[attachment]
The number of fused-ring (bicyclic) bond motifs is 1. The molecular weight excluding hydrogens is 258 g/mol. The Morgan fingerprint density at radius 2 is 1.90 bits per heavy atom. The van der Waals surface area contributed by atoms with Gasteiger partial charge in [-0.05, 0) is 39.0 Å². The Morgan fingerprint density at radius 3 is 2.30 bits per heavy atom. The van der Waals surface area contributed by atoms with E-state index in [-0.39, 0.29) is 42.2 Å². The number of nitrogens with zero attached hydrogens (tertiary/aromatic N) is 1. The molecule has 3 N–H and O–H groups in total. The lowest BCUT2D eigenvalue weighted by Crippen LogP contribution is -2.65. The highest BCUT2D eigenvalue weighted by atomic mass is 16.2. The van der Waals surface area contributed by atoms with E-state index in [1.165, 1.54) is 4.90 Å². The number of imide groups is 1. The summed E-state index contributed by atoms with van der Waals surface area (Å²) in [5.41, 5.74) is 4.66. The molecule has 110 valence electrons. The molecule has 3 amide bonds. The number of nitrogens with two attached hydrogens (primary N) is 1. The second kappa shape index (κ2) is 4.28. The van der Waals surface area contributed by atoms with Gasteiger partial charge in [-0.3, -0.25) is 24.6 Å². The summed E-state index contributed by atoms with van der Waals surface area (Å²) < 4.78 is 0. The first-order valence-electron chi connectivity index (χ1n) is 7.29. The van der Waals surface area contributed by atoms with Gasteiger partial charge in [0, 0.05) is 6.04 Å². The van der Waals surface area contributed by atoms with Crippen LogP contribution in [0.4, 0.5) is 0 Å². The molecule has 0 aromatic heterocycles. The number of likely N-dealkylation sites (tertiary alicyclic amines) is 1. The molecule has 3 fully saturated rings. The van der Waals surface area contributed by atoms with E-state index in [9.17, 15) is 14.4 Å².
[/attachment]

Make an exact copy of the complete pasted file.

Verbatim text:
The number of fused-ring (bicyclic) bond motifs is 1. The molecular weight excluding hydrogens is 258 g/mol. The Morgan fingerprint density at radius 2 is 1.90 bits per heavy atom. The van der Waals surface area contributed by atoms with Gasteiger partial charge in [-0.05, 0) is 39.0 Å². The Morgan fingerprint density at radius 3 is 2.30 bits per heavy atom. The van der Waals surface area contributed by atoms with E-state index in [-0.39, 0.29) is 42.2 Å². The number of nitrogens with zero attached hydrogens (tertiary/aromatic N) is 1. The molecule has 3 N–H and O–H groups in total. The lowest BCUT2D eigenvalue weighted by Crippen LogP contribution is -2.65. The highest BCUT2D eigenvalue weighted by atomic mass is 16.2. The van der Waals surface area contributed by atoms with E-state index in [1.165, 1.54) is 4.90 Å². The number of imide groups is 1. The summed E-state index contributed by atoms with van der Waals surface area (Å²) in [5.41, 5.74) is 4.66. The molecule has 110 valence electrons. The molecule has 3 amide bonds. The number of nitrogens with two attached hydrogens (primary N) is 1. The second kappa shape index (κ2) is 4.28. The van der Waals surface area contributed by atoms with Gasteiger partial charge in [-0.3, -0.25) is 24.6 Å². The summed E-state index contributed by atoms with van der Waals surface area (Å²) < 4.78 is 0. The first-order valence-electron chi connectivity index (χ1n) is 7.29. The van der Waals surface area contributed by atoms with Gasteiger partial charge in [0, 0.05) is 6.04 Å². The van der Waals surface area contributed by atoms with Crippen LogP contribution in [0.4, 0.5) is 0 Å². The molecule has 0 aromatic heterocycles. The number of likely N-dealkylation sites (tertiary alicyclic amines) is 1. The molecule has 3 fully saturated rings. The van der Waals surface area contributed by atoms with E-state index in [9.17, 15) is 14.4 Å².